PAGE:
To get the ZERO Code adopted by local, county, or state governments, building coalitions to advocate for them is essential. Architects can find common ground and create a foundation for influencing municipal or state boards by starting a conversation around the ZERO Code with engineers, home builders, building officials, and commercial developers. “Coalition building is essential,” says John Nunnari, the executive director of AIA Massachusetts. “It’s a much more effective strategy than trying to propose the ZERO Code on your own, and usually the different groups within the building industry can agree on its importance.”

“It’s important for Michigan to adopt the ZERO Code Renewable Energy Appendix when it updates the state energy code. Appendices are considered optional guidelines. That way, local jurisdictions can adopt it if they choose to, and usually appendices become standard code.”
—Jan Culbertson, FAIA, senior principal at A3C architecture firm in Ann Arbor, Michigan

 

“Architects and AIA chapters telling their building commissions they want to adopt the ZERO Code is having a huge impact. Adopting it also helps improve the ISO rating for the local community, which reduces the insurance costs for residents. So, there’s a direct financial impact as well.”
—Kristopher Stenger, AIA, assistant director of building permitting and sustainability in Winter Park, Florida

 

 “If cities are required to enhance their buildings’ performance, the demand for training, tools, and resources that reduce carbon dioxide will also increase. This prioritization will drive positive change and empower all developers, building owners, and operators to take responsibility and do what’s necessary to curb global warming now, instead of depending on a bailout that isn’t coming. We have one planet, and humanity’s survival depends on it.”
—Julie Hiromoto, AIA, principal and director of integration at HKS Architects in Dallas, Texas

Build Broader Alliances

Next, architects must build alliances with people outside their profession. Every community has citizens and environmental organizations that believe in sustainability, but that may not know how building codes can make an impact. By engaging with these groups and explaining the merits of zero codes, architects can enlist others to support the cause and expand the movement beyond the building industry.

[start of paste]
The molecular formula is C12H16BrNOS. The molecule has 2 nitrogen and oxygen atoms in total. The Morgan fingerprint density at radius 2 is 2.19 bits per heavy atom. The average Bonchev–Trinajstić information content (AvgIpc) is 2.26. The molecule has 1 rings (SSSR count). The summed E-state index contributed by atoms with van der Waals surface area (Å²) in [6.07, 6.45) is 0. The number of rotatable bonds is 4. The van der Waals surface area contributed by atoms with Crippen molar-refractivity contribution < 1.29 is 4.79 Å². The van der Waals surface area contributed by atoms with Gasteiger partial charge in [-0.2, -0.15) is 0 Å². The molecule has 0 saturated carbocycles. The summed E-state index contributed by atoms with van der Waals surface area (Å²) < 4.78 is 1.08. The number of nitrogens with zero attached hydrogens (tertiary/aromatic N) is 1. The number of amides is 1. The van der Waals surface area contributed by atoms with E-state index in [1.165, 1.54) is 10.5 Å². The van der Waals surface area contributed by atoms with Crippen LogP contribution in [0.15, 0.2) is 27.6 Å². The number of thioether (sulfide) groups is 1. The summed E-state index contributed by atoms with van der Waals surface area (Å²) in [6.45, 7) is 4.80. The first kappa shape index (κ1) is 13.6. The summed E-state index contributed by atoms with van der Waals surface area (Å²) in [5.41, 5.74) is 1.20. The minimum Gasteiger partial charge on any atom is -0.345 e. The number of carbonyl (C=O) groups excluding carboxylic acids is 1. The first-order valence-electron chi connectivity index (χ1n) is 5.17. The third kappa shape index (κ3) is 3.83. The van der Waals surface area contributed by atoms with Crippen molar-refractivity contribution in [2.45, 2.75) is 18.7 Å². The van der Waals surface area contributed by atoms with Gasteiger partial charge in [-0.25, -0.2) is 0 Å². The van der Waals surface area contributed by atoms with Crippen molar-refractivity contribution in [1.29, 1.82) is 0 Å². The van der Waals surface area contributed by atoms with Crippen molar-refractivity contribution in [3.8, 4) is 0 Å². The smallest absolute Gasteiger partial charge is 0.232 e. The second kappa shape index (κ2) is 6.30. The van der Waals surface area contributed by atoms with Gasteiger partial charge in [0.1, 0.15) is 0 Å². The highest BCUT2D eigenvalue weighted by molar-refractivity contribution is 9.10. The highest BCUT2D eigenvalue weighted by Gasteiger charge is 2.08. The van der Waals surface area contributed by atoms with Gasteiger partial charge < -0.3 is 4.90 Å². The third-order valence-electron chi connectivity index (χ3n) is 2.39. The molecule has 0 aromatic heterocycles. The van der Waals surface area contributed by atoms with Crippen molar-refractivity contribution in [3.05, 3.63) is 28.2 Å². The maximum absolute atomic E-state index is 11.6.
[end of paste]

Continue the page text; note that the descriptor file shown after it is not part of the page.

“There’s a low barrier to entry to getting involved in code development,” says Kristopher Stenger, AIA, the assistant director of building permitting and sustainability for the city of Winter Park, Florida. “When architects, building owners, and citizens all push for these things, it really brings it to the forefront for elected officials. You can also reach out to sustainability directors in surrounding communities to make a broader coalition of towns to push things forward.”


“The one thing that architects and engineers agree on is that the worst way to draft a building code is through legislation—and the best way to do it is through regulation. Regulators know that legislators are watching them, and if they’re not doing the things requested of them regarding energy efficiency, the legislature can force their hand. This is a useful political tool to move the needle for sustainability.”
—John Nunnari, executive director of AIA Massachusetts

“When the 2021 IECC code gets published this year, I think you’re going to see a lot of cities adopt it. Around 80% of our population is in cities, so I think it’s okay if the ZERO Code gets adopted there before the state level. And a great tool for cities that are thinking about the ZERO Code is the ‘stretch code’ model, in which you phase it in and incentivize early adoption. In Montgomery County, Maryland, for instance, builders get 75% off their property taxes for five years if they design a Platinum LEED building—a pretty compelling deal.”

—Anica Landreneau, AIA, the director of sustainable design at HOK architecture firm in Washington, D.C.

Advocate for Adoption

Finally, architects must coordinate their coalitions to communicate their desire for zero codes to the regulators or elected officials who adopt and enforce building codes, as well as those officials’ supervisors—ensuring the message is heard at all levels of government. If your state oversees the building code, then reach out to your governor and state code authority. If it’s managed by your city, then request a meeting with your mayor and city council and show up as a large group. “If you can hit all fronts at the same time, you can really move the ZERO Code forward in your city, county, or state,” Nunnari says. “Instead of simply reaching the board that’s writing the building code, you’re also going to the officials above them and saying, ‘This is important, we need to do this, and here’s why.’ And that can drive real change.”


Four resources to help you advocate for Zero Codes in your area

  1. Your local AIA: There’s strength in numbers, and it’s important to connect with allies in your area. Your local AIA chapter can help you find groups and organize one of your own.
  2. Talking points: AIA can provide you with custom talking points to use for letters, emails, presentations, and other collateral.
  3. SpeakUp legislative guide: Study the five key elements of conducting a successful legislative campaign in our guide. You’ll learn about legislative strategy, message development, fundraising, and organizational growth.
  4. Technical resources and support: Two key resources are the Zero Code Renewable Energy Appendix itself and a webinar that addresses the appendix and how compliance can be achieved.

The Blueprint for Better campaign is a call to action. AIA is asking architects, design professionals, civic leaders, and the public in every community to join our efforts. Help us transform the day-to-day practice of architecture to achieve a zero-carbon, resilient, healthy, just, and equitable built environment.